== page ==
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Orangutan

Orangutan
An Orangutan swings through the jungle forest

Orangutans are the largest tree-dwelling mammals in the world. They eat, sleep, mate, and raise their young high in the branches of trees and rarely come down to the forest floor.

Orangutans live in the tropical forests on the islands of Borneo and Sumatra located in the southwest Pacific Ocean. The name orangutan means “person of the forest” in Malay.

Orangutans are apes. Apes are the closest relatives to humans in the animal kingdom. Apes are similar to people not only in appearance but also in that they are highly intelligent.

Adult orangutans stand a bit more than 3 feet (97cm) tall. They are mostly covered with red hair. Male orangutans are a bit taller than females. Males also have large cheek pads, long beards, and mustaches.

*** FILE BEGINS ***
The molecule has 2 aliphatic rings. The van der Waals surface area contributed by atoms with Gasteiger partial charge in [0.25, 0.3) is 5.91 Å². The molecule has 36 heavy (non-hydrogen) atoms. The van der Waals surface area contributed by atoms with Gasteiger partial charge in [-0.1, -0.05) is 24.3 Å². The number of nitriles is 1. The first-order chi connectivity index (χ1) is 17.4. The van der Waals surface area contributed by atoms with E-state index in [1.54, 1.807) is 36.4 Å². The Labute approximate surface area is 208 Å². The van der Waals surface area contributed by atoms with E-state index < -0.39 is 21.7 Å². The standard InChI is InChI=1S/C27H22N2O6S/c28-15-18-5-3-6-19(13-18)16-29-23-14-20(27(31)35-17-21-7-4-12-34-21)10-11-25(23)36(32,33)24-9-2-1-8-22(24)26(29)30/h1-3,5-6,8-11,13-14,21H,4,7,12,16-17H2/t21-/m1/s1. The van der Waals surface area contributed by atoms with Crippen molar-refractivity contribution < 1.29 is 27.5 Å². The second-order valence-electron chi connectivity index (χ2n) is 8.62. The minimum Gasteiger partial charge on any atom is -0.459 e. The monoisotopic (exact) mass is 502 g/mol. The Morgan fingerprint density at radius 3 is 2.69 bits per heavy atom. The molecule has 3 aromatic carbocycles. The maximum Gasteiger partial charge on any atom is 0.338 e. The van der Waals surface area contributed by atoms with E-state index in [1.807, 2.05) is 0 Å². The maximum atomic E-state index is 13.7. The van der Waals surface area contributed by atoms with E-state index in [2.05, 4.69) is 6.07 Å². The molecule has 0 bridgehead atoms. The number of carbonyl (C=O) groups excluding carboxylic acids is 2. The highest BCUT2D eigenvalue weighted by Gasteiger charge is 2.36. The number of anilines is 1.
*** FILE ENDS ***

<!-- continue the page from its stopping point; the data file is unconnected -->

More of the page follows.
Baby orangutan with its mother
A baby Orangutan with its mother.

The arm span of an orangutan is about six and one-half feet (2m). An orangutan’s arm span is greater than its height. Orangutans use their long arms to swing from branch to branch through the forest canopy. They move slowly and deliberately in search of fruit which is the mainstay of their diet.

Orangutans build sleeping platforms in the treetops. Female orangutans give birth in treetop nests. A baby orangutan will cling to its mother as she moves through the treetops. Young orangutans will stay with their mother until they are about eight years old.

Orangutans live for about 35 to 40 years old. The scientific name of the orangutans that live on Borneo is Pongo pygmaeus. The scientific name of the orangutans that live on Sumatra is Pongo abelii. They are two distinct species.

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